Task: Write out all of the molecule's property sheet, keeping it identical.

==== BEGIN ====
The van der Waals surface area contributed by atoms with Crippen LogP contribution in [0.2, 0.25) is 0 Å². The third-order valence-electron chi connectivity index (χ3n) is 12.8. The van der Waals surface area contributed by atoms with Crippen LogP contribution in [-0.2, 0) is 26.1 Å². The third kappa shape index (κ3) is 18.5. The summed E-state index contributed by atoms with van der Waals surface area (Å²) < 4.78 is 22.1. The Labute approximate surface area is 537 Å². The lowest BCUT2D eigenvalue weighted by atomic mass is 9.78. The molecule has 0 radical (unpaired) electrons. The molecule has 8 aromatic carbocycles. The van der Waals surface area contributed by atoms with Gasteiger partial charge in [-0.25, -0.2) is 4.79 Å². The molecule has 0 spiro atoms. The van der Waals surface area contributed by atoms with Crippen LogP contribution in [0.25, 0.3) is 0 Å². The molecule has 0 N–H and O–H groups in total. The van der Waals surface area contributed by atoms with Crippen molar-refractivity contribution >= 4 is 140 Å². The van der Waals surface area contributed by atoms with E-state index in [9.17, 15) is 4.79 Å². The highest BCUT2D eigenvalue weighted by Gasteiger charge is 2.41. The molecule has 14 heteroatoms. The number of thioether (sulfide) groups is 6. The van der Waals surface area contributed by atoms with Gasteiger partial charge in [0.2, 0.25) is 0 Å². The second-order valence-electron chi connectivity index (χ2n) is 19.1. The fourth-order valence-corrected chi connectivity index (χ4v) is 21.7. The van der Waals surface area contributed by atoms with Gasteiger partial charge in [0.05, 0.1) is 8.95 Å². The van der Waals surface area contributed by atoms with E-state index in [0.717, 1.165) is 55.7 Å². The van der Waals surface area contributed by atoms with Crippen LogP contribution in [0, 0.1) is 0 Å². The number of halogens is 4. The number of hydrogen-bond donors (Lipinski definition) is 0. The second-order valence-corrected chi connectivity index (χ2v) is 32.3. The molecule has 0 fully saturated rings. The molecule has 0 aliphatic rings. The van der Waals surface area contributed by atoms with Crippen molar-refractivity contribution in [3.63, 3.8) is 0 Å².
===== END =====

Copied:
The van der Waals surface area contributed by atoms with Crippen LogP contribution in [0.2, 0.25) is 0 Å². The third-order valence-electron chi connectivity index (χ3n) is 12.8. The van der Waals surface area contributed by atoms with Crippen LogP contribution in [-0.2, 0) is 26.1 Å². The third kappa shape index (κ3) is 18.5. The summed E-state index contributed by atoms with van der Waals surface area (Å²) < 4.78 is 22.1. The Labute approximate surface area is 537 Å². The lowest BCUT2D eigenvalue weighted by atomic mass is 9.78. The molecule has 0 radical (unpaired) electrons. The molecule has 8 aromatic carbocycles. The van der Waals surface area contributed by atoms with Gasteiger partial charge in [-0.25, -0.2) is 4.79 Å². The molecule has 0 spiro atoms. The van der Waals surface area contributed by atoms with Crippen LogP contribution in [0.25, 0.3) is 0 Å². The molecule has 0 N–H and O–H groups in total. The van der Waals surface area contributed by atoms with Crippen molar-refractivity contribution >= 4 is 140 Å². The van der Waals surface area contributed by atoms with E-state index in [9.17, 15) is 4.79 Å². The highest BCUT2D eigenvalue weighted by Gasteiger charge is 2.41. The molecule has 14 heteroatoms. The number of thioether (sulfide) groups is 6. The van der Waals surface area contributed by atoms with Gasteiger partial charge in [0.2, 0.25) is 0 Å². The second-order valence-electron chi connectivity index (χ2n) is 19.1. The fourth-order valence-corrected chi connectivity index (χ4v) is 21.7. The van der Waals surface area contributed by atoms with Gasteiger partial charge in [0.05, 0.1) is 8.95 Å². The van der Waals surface area contributed by atoms with E-state index in [0.717, 1.165) is 55.7 Å². The van der Waals surface area contributed by atoms with Crippen LogP contribution in [0, 0.1) is 0 Å². The number of halogens is 4. The number of hydrogen-bond donors (Lipinski definition) is 0. The second-order valence-corrected chi connectivity index (χ2v) is 32.3. The molecule has 0 fully saturated rings. The molecule has 0 aliphatic rings. The van der Waals surface area contributed by atoms with Crippen molar-refractivity contribution in [3.63, 3.8) is 0 Å².